Sadly, I found the language getting in my way too often. Here is a novelist present on the battlefield, haunting his creation (through language), playing the part of guardian angel as Agu stumbles on through the trauma of the war. Abani on the other hand is content to let his protagonist carry on with his life, ensconced in a time capsule alone with the reader. We follow My Luck on an unsuccessful journey in search of his platoon, from whom he has been separated after an accidental mine explosion.
It is a circuitous journey, as psychic as it is physical. The line between past and present has been rubbed clean beneath the feet of the trudging mini-soldiers. “I don’t know how long I’ve been stranded on the sandbank, having lost track of time. Night blends into day blends into night, seamlessly,” he narrates, at the beginning of the chapter titled “Fish Is a Hand Swimming through the Air.”
Another time, he tells us “[t]ime is standing still.” Literally. His watch, inherited from his father, is broken, like everything else. The voiceless My Luck tells his story in perfect English, reminding us that, within the space of the imagination, thought is carried out unhindered by the limitations of learnt or mis-learnt language. My Luck’s voice is the language of thought, germinating in an infinite, unregulated space. Or in his words, “[t]he interiority of the head, which is a misnomer — misnomer being one of those words silence brings you — but there is something about the mind’s interiority no less that opens up your view of the world …I am not a genius, though I would like to be, I am just better versed at the interior monologue that is really the measure of age, of the passage of time…” It is this interior monologue that Abani allows us to overhear. In the absence of speech, there is the absence of all the (grammatical) millstones that weigh speech down.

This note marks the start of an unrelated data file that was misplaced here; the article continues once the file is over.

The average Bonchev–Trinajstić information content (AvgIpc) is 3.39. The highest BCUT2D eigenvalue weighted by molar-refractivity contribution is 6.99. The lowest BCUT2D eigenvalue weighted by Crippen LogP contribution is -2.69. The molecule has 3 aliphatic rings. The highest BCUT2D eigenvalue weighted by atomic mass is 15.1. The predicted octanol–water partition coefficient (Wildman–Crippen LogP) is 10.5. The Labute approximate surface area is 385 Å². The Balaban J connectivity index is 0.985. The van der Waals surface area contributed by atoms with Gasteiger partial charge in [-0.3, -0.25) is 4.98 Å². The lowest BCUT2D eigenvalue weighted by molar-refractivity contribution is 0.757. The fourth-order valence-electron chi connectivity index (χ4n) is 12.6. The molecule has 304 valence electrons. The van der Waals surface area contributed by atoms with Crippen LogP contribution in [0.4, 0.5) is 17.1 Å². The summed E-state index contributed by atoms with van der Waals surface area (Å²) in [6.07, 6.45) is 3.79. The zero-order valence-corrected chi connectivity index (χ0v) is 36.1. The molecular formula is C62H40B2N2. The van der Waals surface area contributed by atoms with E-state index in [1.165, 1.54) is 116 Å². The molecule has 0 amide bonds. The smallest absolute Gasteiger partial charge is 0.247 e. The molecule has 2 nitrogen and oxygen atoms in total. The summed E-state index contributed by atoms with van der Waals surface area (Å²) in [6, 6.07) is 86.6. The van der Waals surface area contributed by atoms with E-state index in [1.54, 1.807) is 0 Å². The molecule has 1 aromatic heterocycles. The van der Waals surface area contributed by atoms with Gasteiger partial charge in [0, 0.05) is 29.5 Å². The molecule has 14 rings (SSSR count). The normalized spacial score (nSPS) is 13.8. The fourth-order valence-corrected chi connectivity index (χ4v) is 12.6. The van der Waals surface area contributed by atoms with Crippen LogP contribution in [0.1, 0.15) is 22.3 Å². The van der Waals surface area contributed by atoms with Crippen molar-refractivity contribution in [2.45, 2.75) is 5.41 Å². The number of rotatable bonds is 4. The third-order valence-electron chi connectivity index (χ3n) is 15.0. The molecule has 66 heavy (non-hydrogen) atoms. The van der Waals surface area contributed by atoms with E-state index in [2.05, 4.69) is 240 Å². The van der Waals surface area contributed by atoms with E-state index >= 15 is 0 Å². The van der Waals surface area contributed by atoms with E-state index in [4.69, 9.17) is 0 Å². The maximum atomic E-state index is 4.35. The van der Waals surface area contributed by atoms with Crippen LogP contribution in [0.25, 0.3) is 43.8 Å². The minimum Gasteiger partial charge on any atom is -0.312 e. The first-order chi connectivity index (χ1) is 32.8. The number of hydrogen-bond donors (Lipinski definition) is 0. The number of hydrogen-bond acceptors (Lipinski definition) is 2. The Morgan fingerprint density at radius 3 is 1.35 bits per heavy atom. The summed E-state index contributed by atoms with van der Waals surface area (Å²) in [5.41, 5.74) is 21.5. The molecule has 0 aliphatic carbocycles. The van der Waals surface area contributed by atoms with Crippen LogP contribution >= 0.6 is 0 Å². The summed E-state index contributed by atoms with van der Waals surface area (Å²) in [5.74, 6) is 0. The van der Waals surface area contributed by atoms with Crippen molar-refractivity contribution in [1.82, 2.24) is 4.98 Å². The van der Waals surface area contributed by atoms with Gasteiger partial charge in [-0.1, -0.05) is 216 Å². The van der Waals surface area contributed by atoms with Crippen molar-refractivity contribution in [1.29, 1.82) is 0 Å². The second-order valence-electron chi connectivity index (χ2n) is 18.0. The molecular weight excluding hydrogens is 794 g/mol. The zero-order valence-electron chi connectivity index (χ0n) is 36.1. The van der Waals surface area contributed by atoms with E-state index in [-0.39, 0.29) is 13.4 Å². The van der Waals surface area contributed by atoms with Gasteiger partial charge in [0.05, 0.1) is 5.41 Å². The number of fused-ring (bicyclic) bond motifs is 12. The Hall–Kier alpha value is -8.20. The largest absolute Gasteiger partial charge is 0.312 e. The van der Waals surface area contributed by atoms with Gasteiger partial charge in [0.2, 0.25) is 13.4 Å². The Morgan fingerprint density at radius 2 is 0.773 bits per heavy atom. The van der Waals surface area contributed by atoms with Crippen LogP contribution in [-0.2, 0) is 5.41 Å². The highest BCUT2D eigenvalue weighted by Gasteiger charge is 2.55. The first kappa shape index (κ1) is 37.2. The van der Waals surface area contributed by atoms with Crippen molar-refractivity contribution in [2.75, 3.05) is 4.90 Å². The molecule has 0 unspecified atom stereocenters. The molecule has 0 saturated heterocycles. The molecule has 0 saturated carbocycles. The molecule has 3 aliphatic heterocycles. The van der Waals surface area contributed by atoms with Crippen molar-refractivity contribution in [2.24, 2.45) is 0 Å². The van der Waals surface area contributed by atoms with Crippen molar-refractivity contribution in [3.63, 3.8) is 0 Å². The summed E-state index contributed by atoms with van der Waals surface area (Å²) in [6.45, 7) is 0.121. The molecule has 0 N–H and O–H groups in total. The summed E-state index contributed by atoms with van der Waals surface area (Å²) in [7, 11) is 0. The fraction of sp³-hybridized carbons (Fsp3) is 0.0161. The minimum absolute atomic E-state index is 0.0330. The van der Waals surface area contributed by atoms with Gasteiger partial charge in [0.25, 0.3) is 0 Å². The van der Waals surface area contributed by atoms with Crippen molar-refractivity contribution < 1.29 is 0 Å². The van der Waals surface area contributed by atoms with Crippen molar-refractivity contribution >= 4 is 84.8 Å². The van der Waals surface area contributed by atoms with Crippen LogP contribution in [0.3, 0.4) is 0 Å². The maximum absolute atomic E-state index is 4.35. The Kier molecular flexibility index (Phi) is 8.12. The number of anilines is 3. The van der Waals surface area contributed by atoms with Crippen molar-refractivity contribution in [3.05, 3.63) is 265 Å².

Agu’s vocal cords on the other hand are intact, and we hear his speech laden with all its imperfections. We hear his story, but his language is another story on its own, drawing part of our attentions and sympathies to itself.
Much of Biyi Bandele’s Burma Boy is conducted in Hausa vernacular. But Bandele doesn’t inflict this vernacular upon us, he skillfully translates into English, while leaving just enough of it to tantalise. Memorable nicknames and comically mispronounced names abound, a fallout of the fact that much of the dialogue in the novel — so that “Captain” emerges on the native tongue as “Kyaftin”, Sergeant becomes “Samanja”, Private, “Farabiti” and General, “Janar.” The English King, George VI transforms into a near-mythical “Kingi Joji.” In Burma Boy, language is both a barrier and a bandage, keeping people out as well as in.
The child-warrior most hung up on language is Ahmadou Kourouma’s protagonist, Birahima. His language is patently that of one who has seen far more of life than his age can justify, the language of not just any adult, but a jaded, been-there-done-that-seen-all-evil adult. Whatever else Birahima’s weapons (his “kalash” for example), his most ammunition are his words. His mouth is a salivashnikov, spraying obscene words with reckless abandon. “…I’m disrespectful, I’m rude as a goat’s beard and I swear like a bastard… I don’t say fuck! shit! bitch! I use Malinke words like faforo! (my father’s cock — or your father’s or somebody’s father’s)…” is how he puts it.
Four dictionaries serve as his verbal armoury, from which he wages war on a cruel world. Life has left him an orphan — son of a father who died “while I was still crawling around on all fours” and a mother whose rotting leg eventually killed her — and as a consequence, a street kid.
Unlike Ali Banana and the other kid warriors of Burma Boy, who have willingly elected, schemed even, to be soldiers (Ali Banana actually has to inflate his age in order to get enlisted into the army), Birahima has been thrust by fate into the waiting arms of war — a war that like every other war is dependent on an endless influx of new combatants, to replace maimed and dead ones, and to supply new vigor, as well as freshly-damaged consciences.